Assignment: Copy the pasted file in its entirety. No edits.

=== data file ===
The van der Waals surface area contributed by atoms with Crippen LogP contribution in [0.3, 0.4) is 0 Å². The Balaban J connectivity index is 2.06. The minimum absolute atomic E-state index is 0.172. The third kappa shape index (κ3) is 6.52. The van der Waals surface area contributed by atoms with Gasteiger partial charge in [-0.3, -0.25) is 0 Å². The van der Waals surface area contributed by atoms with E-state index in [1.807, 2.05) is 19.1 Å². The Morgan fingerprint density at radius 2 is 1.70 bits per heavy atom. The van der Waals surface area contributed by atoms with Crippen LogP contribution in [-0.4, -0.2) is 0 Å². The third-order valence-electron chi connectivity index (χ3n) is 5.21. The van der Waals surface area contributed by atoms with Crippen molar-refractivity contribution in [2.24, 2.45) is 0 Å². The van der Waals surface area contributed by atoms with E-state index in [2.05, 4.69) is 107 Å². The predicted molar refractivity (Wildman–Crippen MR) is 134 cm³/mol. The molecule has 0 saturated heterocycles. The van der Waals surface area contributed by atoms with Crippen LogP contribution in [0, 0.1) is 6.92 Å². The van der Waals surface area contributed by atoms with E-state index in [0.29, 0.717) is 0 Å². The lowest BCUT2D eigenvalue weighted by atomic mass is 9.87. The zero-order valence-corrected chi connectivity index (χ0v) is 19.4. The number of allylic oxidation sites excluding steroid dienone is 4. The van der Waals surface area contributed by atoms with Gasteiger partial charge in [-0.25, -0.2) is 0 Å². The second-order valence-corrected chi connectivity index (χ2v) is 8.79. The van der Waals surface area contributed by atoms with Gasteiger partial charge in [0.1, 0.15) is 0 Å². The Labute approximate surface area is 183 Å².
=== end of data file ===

The van der Waals surface area contributed by atoms with Crippen LogP contribution in [0.3, 0.4) is 0 Å². The Balaban J connectivity index is 2.06. The minimum absolute atomic E-state index is 0.172. The third kappa shape index (κ3) is 6.52. The van der Waals surface area contributed by atoms with Gasteiger partial charge in [-0.3, -0.25) is 0 Å². The van der Waals surface area contributed by atoms with E-state index in [1.807, 2.05) is 19.1 Å². The Morgan fingerprint density at radius 2 is 1.70 bits per heavy atom. The van der Waals surface area contributed by atoms with Crippen LogP contribution in [-0.4, -0.2) is 0 Å². The third-order valence-electron chi connectivity index (χ3n) is 5.21. The van der Waals surface area contributed by atoms with Crippen molar-refractivity contribution in [2.24, 2.45) is 0 Å². The van der Waals surface area contributed by atoms with E-state index in [2.05, 4.69) is 107 Å². The predicted molar refractivity (Wildman–Crippen MR) is 134 cm³/mol. The molecule has 0 saturated heterocycles. The van der Waals surface area contributed by atoms with Crippen LogP contribution in [0, 0.1) is 6.92 Å². The van der Waals surface area contributed by atoms with E-state index in [0.29, 0.717) is 0 Å². The lowest BCUT2D eigenvalue weighted by atomic mass is 9.87. The zero-order valence-corrected chi connectivity index (χ0v) is 19.4. The number of allylic oxidation sites excluding steroid dienone is 4. The van der Waals surface area contributed by atoms with Gasteiger partial charge in [-0.25, -0.2) is 0 Å². The second-order valence-corrected chi connectivity index (χ2v) is 8.79. The van der Waals surface area contributed by atoms with Gasteiger partial charge in [0.1, 0.15) is 0 Å². The Labute approximate surface area is 183 Å².